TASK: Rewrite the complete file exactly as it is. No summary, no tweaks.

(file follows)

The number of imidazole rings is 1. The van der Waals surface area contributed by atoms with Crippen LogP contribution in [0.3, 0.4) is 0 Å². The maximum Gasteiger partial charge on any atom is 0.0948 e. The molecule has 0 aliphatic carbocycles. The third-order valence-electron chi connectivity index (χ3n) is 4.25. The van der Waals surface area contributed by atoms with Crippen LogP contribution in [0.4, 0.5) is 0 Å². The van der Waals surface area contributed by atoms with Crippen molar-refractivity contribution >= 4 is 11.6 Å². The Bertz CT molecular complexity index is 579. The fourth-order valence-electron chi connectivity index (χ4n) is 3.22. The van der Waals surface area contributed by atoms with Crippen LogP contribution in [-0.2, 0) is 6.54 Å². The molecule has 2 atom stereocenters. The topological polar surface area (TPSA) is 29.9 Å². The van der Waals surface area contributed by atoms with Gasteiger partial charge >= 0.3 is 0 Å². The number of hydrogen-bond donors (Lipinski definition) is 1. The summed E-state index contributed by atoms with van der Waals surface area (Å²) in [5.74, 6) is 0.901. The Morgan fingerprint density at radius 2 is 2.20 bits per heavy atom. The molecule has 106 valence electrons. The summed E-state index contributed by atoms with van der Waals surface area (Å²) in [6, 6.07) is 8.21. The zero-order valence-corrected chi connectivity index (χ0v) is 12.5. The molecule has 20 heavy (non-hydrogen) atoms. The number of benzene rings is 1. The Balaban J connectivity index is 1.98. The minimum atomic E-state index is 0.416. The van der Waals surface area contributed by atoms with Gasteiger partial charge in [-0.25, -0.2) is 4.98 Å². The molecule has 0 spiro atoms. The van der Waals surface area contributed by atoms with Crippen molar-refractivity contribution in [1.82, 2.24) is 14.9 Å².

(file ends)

The number of imidazole rings is 1. The van der Waals surface area contributed by atoms with Crippen LogP contribution in [0.3, 0.4) is 0 Å². The maximum Gasteiger partial charge on any atom is 0.0948 e. The molecule has 0 aliphatic carbocycles. The third-order valence-electron chi connectivity index (χ3n) is 4.25. The van der Waals surface area contributed by atoms with Crippen LogP contribution in [0.4, 0.5) is 0 Å². The van der Waals surface area contributed by atoms with Crippen molar-refractivity contribution >= 4 is 11.6 Å². The Bertz CT molecular complexity index is 579. The fourth-order valence-electron chi connectivity index (χ4n) is 3.22. The van der Waals surface area contributed by atoms with Crippen LogP contribution in [-0.2, 0) is 6.54 Å². The molecule has 2 atom stereocenters. The topological polar surface area (TPSA) is 29.9 Å². The van der Waals surface area contributed by atoms with Gasteiger partial charge >= 0.3 is 0 Å². The number of hydrogen-bond donors (Lipinski definition) is 1. The summed E-state index contributed by atoms with van der Waals surface area (Å²) in [5.74, 6) is 0.901. The Morgan fingerprint density at radius 2 is 2.20 bits per heavy atom. The molecule has 106 valence electrons. The summed E-state index contributed by atoms with van der Waals surface area (Å²) in [6, 6.07) is 8.21. The zero-order valence-corrected chi connectivity index (χ0v) is 12.5. The molecule has 20 heavy (non-hydrogen) atoms. The number of benzene rings is 1. The Balaban J connectivity index is 1.98. The minimum atomic E-state index is 0.416. The van der Waals surface area contributed by atoms with Gasteiger partial charge in [-0.25, -0.2) is 4.98 Å². The molecule has 0 spiro atoms. The van der Waals surface area contributed by atoms with Crippen molar-refractivity contribution in [1.82, 2.24) is 14.9 Å².